MAR 10
2007
I'm pretty upset with Vonage right now.

All I want to do is close my account. Unfortunately, Vonage doesn't allow you to close your account from their web site. They make you call them in order to give one of their silver-tongued customer service representatives a chance to talk you out of your decision. This is annoying in its own right, but they are only open weekdays and only until 6pm Pacific Time. Which, given my schedule, means that they are always closed whenever I try to call them.

Normally in this situation, I find it easier to write a quick letter and mail it. But after spending quite a bit of time on their web site, they seem to be almost purposefully hiding their mailing address from their customers.

At this point, I would recommend staying away from Vonage. Regardless of what you think of their service from a technical or quality perspective, their customer support is terrible. And I'm sure, like me, you don't like being held hostage when you try to cancel your service!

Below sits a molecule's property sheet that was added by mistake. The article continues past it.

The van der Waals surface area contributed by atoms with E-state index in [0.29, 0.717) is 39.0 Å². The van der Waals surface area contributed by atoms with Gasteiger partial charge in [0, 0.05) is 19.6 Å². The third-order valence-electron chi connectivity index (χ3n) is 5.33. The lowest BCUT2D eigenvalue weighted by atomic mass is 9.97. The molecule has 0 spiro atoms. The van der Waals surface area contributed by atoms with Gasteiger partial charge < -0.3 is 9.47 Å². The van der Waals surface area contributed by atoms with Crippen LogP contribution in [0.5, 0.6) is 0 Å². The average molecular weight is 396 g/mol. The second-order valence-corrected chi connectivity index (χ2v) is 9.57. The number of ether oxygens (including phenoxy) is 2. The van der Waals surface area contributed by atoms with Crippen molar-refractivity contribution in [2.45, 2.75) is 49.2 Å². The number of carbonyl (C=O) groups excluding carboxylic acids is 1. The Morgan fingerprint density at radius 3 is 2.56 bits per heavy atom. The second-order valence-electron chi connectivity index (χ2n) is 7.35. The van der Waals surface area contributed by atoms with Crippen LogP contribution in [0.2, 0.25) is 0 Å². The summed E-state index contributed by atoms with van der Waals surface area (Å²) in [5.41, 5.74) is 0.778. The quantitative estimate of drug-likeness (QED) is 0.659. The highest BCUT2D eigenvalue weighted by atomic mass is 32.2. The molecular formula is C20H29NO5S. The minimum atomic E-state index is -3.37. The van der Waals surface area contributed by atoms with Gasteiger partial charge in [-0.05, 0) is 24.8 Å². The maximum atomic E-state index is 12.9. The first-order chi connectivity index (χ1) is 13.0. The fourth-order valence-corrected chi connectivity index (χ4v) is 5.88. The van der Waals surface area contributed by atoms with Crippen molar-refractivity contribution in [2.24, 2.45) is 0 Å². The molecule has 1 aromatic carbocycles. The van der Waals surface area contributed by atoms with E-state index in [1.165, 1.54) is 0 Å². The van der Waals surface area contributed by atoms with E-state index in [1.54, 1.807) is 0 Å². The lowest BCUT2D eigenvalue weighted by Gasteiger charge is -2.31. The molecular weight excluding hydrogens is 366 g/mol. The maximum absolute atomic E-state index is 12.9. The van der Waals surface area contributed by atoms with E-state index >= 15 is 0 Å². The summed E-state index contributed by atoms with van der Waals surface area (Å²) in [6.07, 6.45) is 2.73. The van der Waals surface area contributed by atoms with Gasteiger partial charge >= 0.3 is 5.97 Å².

tags: vonage annoyances
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DEC 19
2006
Maybe I'm being unreasonable, but FedEx has been really screwing up lately. Which saddens me greatly as I am a shareholder.

My first major complaint with them is that their delivery software system seems really lacking. Somebody sent me a package recently and didn't include my apartment number. FedEx said they couldn't tell where to deliver it, flagged a "delivery exception", left a voicemail for me, and finally delivered the package 3 days after I called them back and gave them the apartment number.

How come their shipping software didn't automatically flag my street address as one that requires an apartment number when the shipping label was being printed by the sender? And once it was in the system, their software should have been able to check a "delivery address cache" and seen that in the past 5 years, dozens of packges have been delivered to me at my street address, and then used that knowledge to fill in the missing information.